While some low-ranking American soldiers have faced trial for crimes committed in Iraq, the US has routinely claimed immunity for its soldiers and sometimes also for foreign security guards in its employ in Iraq.
However, both Iraqi and US officials now seem to hold out hope that some sort of accommodation might be reached to allow some US forces to remain in the country after the end-of-year deadline.
The reluctance by the Iraqi government to give immunity to the US soldiers seems to be designed to push the US administration into accepting a less inflammatory alternative.
Al-Maliki revealed on Monday that Iraqi and US negotiators were considering other options, including US troops being attached to the existing US embassy training mission or joining a broader NATO training group.
The US government plans to maintain a sizable presence in Iraq, where it has its largest foreign embassy. This already has US military trainers attached to it, and uniformed military personnel could receive diplomatic protection.
NATO, which has a training mission in Iraq that will stay through 2013, is providing expertise in logistics and policing.
Iraqi lawmakers are also discussing an extension of the NATO mission, which would allow trainers in many cases to come under their own country’s legal jurisdictions for certain crimes.
While the US administration has not officially responded to Al-Maliki’s proposal, a report in the Washington Post on Monday suggested that officials were considering options for a military training plan after the Iraqi announcement.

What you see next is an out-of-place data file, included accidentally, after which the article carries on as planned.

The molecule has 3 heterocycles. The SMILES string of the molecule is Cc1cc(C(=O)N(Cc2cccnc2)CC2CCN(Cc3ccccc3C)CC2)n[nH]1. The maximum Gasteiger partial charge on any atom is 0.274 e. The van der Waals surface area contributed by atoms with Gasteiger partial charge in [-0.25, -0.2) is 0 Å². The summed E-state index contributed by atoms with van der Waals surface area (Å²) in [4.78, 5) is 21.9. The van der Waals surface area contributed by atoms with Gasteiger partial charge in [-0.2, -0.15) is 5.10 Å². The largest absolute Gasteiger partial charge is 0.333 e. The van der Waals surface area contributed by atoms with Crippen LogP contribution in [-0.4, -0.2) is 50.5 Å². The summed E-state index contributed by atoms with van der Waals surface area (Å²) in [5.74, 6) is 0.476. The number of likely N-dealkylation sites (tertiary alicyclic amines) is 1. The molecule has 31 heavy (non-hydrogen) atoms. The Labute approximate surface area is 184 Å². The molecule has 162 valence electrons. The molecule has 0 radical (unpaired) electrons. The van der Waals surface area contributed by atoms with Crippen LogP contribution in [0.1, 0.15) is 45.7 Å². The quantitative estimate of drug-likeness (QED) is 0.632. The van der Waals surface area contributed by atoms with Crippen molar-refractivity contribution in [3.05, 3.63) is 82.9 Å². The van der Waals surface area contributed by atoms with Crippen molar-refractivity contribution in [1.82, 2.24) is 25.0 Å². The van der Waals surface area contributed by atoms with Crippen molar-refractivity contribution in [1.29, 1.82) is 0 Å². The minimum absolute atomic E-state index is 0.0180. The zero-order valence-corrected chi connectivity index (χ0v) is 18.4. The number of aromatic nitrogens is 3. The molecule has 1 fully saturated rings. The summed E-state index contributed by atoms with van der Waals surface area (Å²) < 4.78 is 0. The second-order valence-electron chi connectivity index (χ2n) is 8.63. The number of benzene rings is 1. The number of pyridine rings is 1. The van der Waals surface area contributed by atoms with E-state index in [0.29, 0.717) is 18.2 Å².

The newspaper said that US military and diplomatic officials in Washington and Baghdad had been sketching out alternative proposals that could put training in the hands of private security contractors or NATO, entities that could be legally covered in some other way than through immunity.
Although Iraqi leaders have said that they would like to have American help in military training, the country’s security officials are haunted by the fear that they may not have the resources or capacity to deal with the country’s security problems.
Attacks by Al-Qaeda on the country’s Shia community have been increasing, and these are sending tremors through Iraq’s security forces, raising questions about what will happen when the Americans withdraw.
On Saturday, the government decided to delay plans to hand over security in towns to the police and to pull Iraqi troops back to bases outside the cities.
Military spokesman Atta Al-Moussawi said that there were concerns that if the Iraqi army pulled out of the cities, violence could return. He said that the military was worried that the police would not be able to handle security in all areas of the country.
The delay is an acknowledgment that even after eight years of US occupation, Iraq’s police force is still not capable of maintaining security in the country. Part of the problem lies in the lack of confidence in the security forces, which are divided on sectarian lines and believed to be infiltrated by political groups and militias.